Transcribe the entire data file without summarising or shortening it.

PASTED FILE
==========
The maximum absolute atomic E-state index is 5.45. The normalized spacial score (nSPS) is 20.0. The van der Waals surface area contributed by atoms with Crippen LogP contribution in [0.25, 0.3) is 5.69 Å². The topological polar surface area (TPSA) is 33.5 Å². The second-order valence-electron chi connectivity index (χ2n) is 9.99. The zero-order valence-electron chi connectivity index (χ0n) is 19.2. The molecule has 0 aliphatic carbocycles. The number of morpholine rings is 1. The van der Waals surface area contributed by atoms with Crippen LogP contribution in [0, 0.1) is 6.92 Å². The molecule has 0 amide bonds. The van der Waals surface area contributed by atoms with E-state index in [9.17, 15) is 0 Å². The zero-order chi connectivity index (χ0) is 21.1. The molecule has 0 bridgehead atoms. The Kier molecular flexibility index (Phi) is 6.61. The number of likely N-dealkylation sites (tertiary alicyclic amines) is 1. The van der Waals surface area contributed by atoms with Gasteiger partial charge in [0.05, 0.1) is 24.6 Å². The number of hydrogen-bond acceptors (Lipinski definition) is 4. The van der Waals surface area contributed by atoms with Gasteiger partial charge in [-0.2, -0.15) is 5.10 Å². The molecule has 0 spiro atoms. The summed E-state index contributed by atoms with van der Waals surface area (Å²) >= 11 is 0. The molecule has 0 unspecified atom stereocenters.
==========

The maximum absolute atomic E-state index is 5.45. The normalized spacial score (nSPS) is 20.0. The van der Waals surface area contributed by atoms with Crippen LogP contribution in [0.25, 0.3) is 5.69 Å². The topological polar surface area (TPSA) is 33.5 Å². The second-order valence-electron chi connectivity index (χ2n) is 9.99. The zero-order valence-electron chi connectivity index (χ0n) is 19.2. The molecule has 0 aliphatic carbocycles. The number of morpholine rings is 1. The van der Waals surface area contributed by atoms with Crippen LogP contribution in [0, 0.1) is 6.92 Å². The molecule has 0 amide bonds. The van der Waals surface area contributed by atoms with E-state index in [9.17, 15) is 0 Å². The zero-order chi connectivity index (χ0) is 21.1. The molecule has 0 bridgehead atoms. The Kier molecular flexibility index (Phi) is 6.61. The number of likely N-dealkylation sites (tertiary alicyclic amines) is 1. The van der Waals surface area contributed by atoms with Gasteiger partial charge in [0.05, 0.1) is 24.6 Å². The number of hydrogen-bond acceptors (Lipinski definition) is 4. The van der Waals surface area contributed by atoms with Gasteiger partial charge in [-0.2, -0.15) is 5.10 Å². The molecule has 0 spiro atoms. The summed E-state index contributed by atoms with van der Waals surface area (Å²) >= 11 is 0. The molecule has 0 unspecified atom stereocenters.